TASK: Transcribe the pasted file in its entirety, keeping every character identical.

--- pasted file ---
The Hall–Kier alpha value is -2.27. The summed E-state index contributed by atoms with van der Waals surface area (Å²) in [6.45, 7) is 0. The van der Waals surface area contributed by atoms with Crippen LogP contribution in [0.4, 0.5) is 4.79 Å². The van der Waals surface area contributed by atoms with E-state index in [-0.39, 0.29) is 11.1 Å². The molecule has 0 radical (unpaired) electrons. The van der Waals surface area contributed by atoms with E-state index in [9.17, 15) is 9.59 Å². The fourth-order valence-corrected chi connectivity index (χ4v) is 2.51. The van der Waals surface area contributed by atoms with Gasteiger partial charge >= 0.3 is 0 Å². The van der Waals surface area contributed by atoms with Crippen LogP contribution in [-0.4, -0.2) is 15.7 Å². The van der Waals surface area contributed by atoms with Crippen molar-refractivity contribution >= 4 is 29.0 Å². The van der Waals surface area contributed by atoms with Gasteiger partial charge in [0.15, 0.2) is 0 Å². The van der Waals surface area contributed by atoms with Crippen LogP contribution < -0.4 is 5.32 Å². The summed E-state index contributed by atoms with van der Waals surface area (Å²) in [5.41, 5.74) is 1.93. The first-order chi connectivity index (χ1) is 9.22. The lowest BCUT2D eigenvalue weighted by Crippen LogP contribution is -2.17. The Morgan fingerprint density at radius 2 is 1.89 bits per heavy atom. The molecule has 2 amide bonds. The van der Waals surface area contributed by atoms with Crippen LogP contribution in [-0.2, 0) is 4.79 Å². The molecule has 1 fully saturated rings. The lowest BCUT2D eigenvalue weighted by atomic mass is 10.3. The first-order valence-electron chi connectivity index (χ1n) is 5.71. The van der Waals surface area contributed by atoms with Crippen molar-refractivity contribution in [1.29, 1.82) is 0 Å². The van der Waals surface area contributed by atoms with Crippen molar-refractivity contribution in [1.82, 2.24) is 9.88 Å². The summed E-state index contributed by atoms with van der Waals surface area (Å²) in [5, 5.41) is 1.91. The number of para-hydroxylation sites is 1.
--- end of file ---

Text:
The Hall–Kier alpha value is -2.27. The summed E-state index contributed by atoms with van der Waals surface area (Å²) in [6.45, 7) is 0. The van der Waals surface area contributed by atoms with Crippen LogP contribution in [0.4, 0.5) is 4.79 Å². The van der Waals surface area contributed by atoms with E-state index in [-0.39, 0.29) is 11.1 Å². The molecule has 0 radical (unpaired) electrons. The van der Waals surface area contributed by atoms with E-state index in [9.17, 15) is 9.59 Å². The fourth-order valence-corrected chi connectivity index (χ4v) is 2.51. The van der Waals surface area contributed by atoms with Gasteiger partial charge >= 0.3 is 0 Å². The van der Waals surface area contributed by atoms with Crippen LogP contribution in [-0.4, -0.2) is 15.7 Å². The van der Waals surface area contributed by atoms with Crippen molar-refractivity contribution >= 4 is 29.0 Å². The van der Waals surface area contributed by atoms with Gasteiger partial charge in [0.15, 0.2) is 0 Å². The van der Waals surface area contributed by atoms with Crippen LogP contribution < -0.4 is 5.32 Å². The summed E-state index contributed by atoms with van der Waals surface area (Å²) in [5.41, 5.74) is 1.93. The first-order chi connectivity index (χ1) is 9.22. The lowest BCUT2D eigenvalue weighted by Crippen LogP contribution is -2.17. The Morgan fingerprint density at radius 2 is 1.89 bits per heavy atom. The molecule has 2 amide bonds. The van der Waals surface area contributed by atoms with Crippen LogP contribution in [-0.2, 0) is 4.79 Å². The molecule has 1 fully saturated rings. The lowest BCUT2D eigenvalue weighted by atomic mass is 10.3. The first-order valence-electron chi connectivity index (χ1n) is 5.71. The van der Waals surface area contributed by atoms with Crippen molar-refractivity contribution in [1.29, 1.82) is 0 Å². The van der Waals surface area contributed by atoms with Crippen molar-refractivity contribution in [1.82, 2.24) is 9.88 Å². The summed E-state index contributed by atoms with van der Waals surface area (Å²) in [5, 5.41) is 1.91. The number of para-hydroxylation sites is 1.